When do we make our most painful mistakes?
Illustration: Mohamed Hassan. Source: Pixabay
Most of our biggest investment errors can be linked to charged emotions. We know what our most common mistakes are: overconfidence, loss-aversion, confirmation bias, selective data, and so on. What’s not well-studied is what makes us subject to these cognitive errors. A major factor is our emotions; whether we’re really happy or unbearably sad, getting emotional with money rarely ends well.
This is more easily said than done. When an investment works well, there’s a rush of pride and it’s easy to give ourselves a virtual high-five. Conversely, falling prices often cause us to seethe with frustration and go through the five stages of grief: denial, anger, depression, and so on. Losses make us depressed which leads to more emotional decisions which make us more depressed: a self-reinforcing feedback loop of doom. Some investors have even documented when they invested for revenge, or to get back to even, or just to prove that they were right. These are terrible reasons to put money to work.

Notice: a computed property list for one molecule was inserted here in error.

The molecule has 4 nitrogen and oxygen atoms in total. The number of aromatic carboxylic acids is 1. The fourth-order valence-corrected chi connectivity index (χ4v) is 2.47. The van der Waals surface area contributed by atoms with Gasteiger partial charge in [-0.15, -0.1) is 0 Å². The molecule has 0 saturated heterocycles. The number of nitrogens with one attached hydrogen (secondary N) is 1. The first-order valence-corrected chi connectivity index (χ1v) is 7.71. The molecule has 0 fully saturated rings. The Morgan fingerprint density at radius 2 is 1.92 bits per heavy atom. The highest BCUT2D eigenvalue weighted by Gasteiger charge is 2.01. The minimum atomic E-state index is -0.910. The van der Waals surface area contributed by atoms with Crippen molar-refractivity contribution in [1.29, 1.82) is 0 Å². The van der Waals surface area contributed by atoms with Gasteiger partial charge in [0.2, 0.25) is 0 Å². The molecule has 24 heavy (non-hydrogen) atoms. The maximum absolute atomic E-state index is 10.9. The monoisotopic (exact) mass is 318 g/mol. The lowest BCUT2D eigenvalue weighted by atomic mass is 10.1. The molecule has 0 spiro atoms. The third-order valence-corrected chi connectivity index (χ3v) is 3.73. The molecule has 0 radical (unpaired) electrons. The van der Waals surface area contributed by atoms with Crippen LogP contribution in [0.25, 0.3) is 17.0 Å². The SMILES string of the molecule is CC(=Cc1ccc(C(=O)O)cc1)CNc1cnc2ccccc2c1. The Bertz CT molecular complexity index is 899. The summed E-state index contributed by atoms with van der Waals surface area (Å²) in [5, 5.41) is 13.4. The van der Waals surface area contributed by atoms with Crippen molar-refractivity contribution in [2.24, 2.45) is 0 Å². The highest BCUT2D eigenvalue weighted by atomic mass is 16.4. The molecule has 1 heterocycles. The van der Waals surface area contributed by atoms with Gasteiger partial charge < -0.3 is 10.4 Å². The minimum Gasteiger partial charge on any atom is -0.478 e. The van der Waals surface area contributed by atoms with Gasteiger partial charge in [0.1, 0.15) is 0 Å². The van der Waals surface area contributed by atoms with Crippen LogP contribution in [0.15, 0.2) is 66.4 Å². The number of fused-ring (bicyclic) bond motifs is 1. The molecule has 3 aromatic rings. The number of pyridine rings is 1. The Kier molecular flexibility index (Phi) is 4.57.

We don’t have to be Mr. Spock, with no emotions at all. It pays to be passionate about our pursuits. When we invest, this can get us to do more research or gain a deeper understanding of a market or understand our own needs and limitations better. But money has no loyalty, and our goal should be to make a critical yet honest assessment of our own financial landscape. Getting “stoked” may help an athlete, but it doesn’t do our wallets any good.
Keeping our emotions under control can help us avoid the most common investment pitfalls. It’s one more reason why the first rule of investing is to understand ourselves.
Douglas R. Tengdin, CFA
Charter Trust Company
“The Best Trust Company in New England”